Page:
Secure Your Remote Workers: Quick Wins for IT and Security Leaders
The recent shift to a remote workforce increases cyber risk for most, if not all, organizations – even those more accustomed to working remotely. As IT and Security professionals, we need to be thoughtful as we consider how to address these risks, but may be limited by the people and capital available due to the pandemic and economic downturn.
Here are several quick wins that do not involve significant cost, complexity, or time to deploy but can still reduce the cyber risk you are facing.
Review and refresh your Business Continuity and Disaster Recovery plans.
If you don’t have robust Business Continuity and Disaster Recovery Plans in place, you probably immediately recognized that over these past several weeks. Take the time now to review your plans in the context of activities recently performed, and evaluate successes and improvement opportunities. Plan tabletop and functional exercises to further evaluate the plans that are in place. To get started, or as a guide for improvements, Ready.gov provides consumable and practical tools, and NIST.gov has more exhaustive, time-tested materials available.
Security risks could also increase if threat actors decide to take advantage of gaps that exist in our current physical or cyber infrastructure, or another similar or unrelated event may occur in the near future. Preparation and rehearsal will help you maintain (or recover) the confidentiality, integrity and availability of your critical infrastructure and information assets.
Accelerate companywide cyber training efforts.
You likely already have periodic cyber user awareness training in place. But if you only conduct annual cyber training and provide little ongoing messaging, now is a great time to accelerate your efforts and communication campaigns. Tailor content based on department (and technical versus non-technical roles, when possible). Give users a simple mechanism to report a phishing email (preferably a single click in Outlook or another email client). And remember, as I did with this section, keep trainings brief!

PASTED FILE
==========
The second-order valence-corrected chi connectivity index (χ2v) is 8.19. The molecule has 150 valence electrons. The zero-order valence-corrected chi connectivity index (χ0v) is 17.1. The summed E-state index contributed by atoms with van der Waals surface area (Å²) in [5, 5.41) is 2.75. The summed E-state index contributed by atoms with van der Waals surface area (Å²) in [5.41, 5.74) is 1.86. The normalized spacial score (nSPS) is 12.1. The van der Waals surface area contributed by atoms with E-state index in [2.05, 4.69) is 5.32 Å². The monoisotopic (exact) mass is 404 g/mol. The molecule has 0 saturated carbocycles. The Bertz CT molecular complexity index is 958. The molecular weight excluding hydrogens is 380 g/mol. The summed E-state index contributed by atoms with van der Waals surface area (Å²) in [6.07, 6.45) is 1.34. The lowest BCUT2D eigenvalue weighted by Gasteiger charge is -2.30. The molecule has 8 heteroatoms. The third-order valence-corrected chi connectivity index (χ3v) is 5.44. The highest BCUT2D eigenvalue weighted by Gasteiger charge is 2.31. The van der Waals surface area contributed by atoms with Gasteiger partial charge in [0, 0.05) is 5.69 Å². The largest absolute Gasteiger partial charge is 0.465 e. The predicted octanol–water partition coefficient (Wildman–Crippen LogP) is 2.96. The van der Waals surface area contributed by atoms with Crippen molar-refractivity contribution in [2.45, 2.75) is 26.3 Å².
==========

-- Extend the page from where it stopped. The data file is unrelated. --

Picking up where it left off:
Test your users with ongoing phishing simulations.
Attackers are routinely sending malicious emails to compromise your users’ machines and gain a foothold on your network. Deploy ongoing simulations to determine how willing your users are to click a malicious link. It’s far better to fail a test than the real thing. This can be built in-house, but there are many inexpensive off-the-shelf solutions as well. KnowBe4 and ProofPoint (Wombat, previously) are both good options.
Target phishing content based on department and key high-risk employees or groups. Use gamification and reward good behavior instead of publicly shaming or punishing users (though repeat offenders should be given special attention). Capture a baseline to monitor improvement over time, and track successes (reporting rate) as well as failures (click rate).
Keep in mind that events that threaten day-to-day operations will continue to happen. Phishing emails will make their way to our users’ inboxes. But a heavy dose of preparedness, training and testing done properly will reduce the likelihood of experiencing a highly destructive incident. I hope you will implement these recommendations to address the challenges we will all continue to face as we move through and beyond COVID-19. Want more info? Here is a list of some additional recommendations for IT leaders.